As the conversation moved from what he wants to do in the future to what could be bettered in the existing system, I ask him as to what is the one thing that he would want to change about the system at this point.
“I would want to make the process of opening new schools easier. Right now private organizations have a hard time obtaining a grant to open a new school. If this was made easier, they would fetch more qualified teachers, maybe even from different parts of the country, with better facilities to open more English medium schools.”
Giving the example of telecos he tells me how difficult it was to get a connection when BSNL was the only service provider. Now due to competition from private service providers their quality and processes have improved for the better. The problem is also in how government teachers are paid low salaries and asked to handle work apart from teaching, which also diverts them from growing as a teacher.
Suddenly I started thinking about my own city. How was it different these from other zones? Was it better or worse?
He has been working in Ahmedabad for over a year now. With the exposure that he has had in Ahmedabad so far, he gave me an idea of how the two landscapes as similar and yet so different. In Mumbai, he says, it is important for parents that their child studied in in English medium, as they thought it was the only way to secure a job to better their lives. Whereas in Ahmedabad, education is the second priority to either survival or joining their father’s line of work. Due to this, they drop out of education at some point in their life to earn a living.
When you have experienced something like this, it changes you. He recounts the story of a boy in his class, Irfan Khan, 7th grade.
“Irfan is a brilliant kid. Loves math. The only reason he couldn’t score well was because he didn’t pay enough attention while studying. One of my co-fellow took extra classes for 8th-grade math. Irfan used to try and attend these classes even after numerous attempts by my friend to make him understand that there will be time for him to learn that next year and he should focus on 7th grade for now. But Irfan used to peek through the window during these extra lessons. Fast forwarding, at the end of 7th grade we informed students that we were going to follow the NCERT curriculum in the coming year and they had to buy books for the same. On the first day of 8th grade, we saw Irfan solving the last chapter of the 8th-grade math text.”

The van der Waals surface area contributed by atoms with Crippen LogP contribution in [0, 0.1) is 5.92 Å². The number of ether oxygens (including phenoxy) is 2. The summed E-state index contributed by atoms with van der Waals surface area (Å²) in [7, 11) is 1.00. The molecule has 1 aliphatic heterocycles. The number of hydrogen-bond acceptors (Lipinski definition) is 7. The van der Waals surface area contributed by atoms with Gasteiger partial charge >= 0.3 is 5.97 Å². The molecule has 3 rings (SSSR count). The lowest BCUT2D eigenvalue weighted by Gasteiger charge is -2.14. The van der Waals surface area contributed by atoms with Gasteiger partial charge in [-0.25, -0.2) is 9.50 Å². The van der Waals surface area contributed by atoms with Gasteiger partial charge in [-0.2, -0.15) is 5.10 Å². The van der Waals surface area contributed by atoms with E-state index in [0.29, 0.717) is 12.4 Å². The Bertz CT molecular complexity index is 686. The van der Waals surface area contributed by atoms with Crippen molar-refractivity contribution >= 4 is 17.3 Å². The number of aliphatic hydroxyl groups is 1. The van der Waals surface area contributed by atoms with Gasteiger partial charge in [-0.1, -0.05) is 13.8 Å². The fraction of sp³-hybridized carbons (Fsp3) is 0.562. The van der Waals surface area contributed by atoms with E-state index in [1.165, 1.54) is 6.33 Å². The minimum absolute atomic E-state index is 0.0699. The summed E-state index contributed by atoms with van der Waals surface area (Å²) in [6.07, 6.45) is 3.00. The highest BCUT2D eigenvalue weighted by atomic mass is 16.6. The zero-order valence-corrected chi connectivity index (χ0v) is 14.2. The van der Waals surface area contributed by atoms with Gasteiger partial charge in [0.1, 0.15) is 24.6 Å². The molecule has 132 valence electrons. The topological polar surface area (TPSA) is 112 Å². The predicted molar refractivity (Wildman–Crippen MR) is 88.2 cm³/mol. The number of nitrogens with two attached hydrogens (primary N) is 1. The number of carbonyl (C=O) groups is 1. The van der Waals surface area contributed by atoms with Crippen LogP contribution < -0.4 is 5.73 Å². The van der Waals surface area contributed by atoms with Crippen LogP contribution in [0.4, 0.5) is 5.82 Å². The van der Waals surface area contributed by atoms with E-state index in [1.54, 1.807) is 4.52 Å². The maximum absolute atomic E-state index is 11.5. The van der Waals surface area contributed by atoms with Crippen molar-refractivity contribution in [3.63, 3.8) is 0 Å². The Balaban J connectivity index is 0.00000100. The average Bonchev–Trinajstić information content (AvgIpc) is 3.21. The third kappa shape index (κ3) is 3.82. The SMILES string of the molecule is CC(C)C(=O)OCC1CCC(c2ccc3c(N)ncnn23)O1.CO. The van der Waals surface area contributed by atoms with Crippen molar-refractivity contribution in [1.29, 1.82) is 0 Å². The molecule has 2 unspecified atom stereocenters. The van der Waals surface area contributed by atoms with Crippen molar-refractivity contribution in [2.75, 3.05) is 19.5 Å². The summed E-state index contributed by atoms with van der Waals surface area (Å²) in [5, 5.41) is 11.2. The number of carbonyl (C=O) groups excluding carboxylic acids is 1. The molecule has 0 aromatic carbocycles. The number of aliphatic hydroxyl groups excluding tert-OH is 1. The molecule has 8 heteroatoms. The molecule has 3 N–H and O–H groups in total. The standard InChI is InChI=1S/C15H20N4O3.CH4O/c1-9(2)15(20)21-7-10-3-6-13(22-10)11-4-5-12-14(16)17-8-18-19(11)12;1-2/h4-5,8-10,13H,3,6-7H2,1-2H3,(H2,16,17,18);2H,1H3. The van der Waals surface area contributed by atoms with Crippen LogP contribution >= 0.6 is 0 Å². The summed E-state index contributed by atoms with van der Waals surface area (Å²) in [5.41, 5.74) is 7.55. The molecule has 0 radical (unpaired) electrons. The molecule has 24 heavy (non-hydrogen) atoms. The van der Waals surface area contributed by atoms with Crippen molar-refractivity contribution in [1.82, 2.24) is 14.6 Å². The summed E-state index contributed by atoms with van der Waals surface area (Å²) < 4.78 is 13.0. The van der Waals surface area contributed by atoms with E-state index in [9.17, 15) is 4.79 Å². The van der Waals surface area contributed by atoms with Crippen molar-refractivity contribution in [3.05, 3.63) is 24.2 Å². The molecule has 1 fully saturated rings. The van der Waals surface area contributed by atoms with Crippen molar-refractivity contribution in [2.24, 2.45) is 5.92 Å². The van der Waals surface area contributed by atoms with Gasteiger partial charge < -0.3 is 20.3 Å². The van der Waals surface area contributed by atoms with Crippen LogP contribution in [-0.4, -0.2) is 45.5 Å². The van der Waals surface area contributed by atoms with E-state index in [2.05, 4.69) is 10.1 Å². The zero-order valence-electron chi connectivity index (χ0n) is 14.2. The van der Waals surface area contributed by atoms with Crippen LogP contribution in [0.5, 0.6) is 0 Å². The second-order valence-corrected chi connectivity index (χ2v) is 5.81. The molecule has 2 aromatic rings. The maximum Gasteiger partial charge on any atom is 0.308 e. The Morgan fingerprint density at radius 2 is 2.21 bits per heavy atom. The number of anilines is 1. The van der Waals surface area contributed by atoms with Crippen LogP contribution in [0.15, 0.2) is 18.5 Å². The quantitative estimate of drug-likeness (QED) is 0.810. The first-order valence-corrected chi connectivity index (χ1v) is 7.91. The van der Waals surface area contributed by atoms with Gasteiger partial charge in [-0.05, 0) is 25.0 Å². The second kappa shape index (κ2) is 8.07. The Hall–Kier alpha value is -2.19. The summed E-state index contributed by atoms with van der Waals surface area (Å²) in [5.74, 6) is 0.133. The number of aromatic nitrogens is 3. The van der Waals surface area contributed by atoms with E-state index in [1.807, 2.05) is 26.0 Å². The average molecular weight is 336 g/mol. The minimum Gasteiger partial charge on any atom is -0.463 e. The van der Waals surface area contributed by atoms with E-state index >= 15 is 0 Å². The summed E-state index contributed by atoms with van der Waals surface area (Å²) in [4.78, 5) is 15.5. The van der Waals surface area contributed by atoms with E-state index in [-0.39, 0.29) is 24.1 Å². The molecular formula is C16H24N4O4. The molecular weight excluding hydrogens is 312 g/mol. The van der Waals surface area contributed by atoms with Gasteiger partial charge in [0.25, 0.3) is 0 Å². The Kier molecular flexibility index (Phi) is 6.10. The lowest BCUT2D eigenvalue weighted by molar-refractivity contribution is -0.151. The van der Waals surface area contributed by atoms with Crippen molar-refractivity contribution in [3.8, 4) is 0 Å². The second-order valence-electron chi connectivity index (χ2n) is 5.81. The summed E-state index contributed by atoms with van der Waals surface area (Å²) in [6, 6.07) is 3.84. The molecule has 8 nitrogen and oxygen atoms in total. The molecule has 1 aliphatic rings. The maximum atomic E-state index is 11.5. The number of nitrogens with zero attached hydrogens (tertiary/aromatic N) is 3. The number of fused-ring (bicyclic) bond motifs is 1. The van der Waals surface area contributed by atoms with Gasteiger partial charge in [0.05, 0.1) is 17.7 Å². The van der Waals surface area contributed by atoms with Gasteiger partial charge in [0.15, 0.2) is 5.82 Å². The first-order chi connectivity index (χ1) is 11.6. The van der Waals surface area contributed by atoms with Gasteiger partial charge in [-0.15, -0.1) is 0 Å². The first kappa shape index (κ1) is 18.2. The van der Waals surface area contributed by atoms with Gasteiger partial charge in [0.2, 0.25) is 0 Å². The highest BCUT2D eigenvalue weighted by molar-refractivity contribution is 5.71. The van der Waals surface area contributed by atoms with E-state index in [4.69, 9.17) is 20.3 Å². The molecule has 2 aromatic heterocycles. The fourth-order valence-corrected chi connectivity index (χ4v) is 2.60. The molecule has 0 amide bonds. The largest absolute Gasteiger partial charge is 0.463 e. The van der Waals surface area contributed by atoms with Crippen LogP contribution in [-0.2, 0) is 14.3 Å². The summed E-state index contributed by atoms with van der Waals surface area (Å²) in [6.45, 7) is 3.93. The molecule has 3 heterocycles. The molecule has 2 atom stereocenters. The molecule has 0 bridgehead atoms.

As he took a pause, I almost swore to my disbelief. But he continued,
“This is one of the kids who got me believing agar chance de and support kare to kuch bhi possible hai.”
He goes on to tell me that Irfan was also good at other subjects, debating and playing football.
Irfan has kindled in me a fire. A fire to do what? Anything at all. If he can do it, so can I.
Apoorv has recently started a website Education Reforms where he wants people to have a platform to read on changes in education landscape in one place.
“We always say there is something wrong when we observe some things and we think koi karta kyun nahi kuch iske baare mein. That has changed in me to mai hi kyu na kuch karu is baare mein. And that has become my theory of change,” he says when I ask him the reason behind starting it.
Charity begins at home. Talking to him makes me question this. I think he’s doing both, without missing out on one or the other.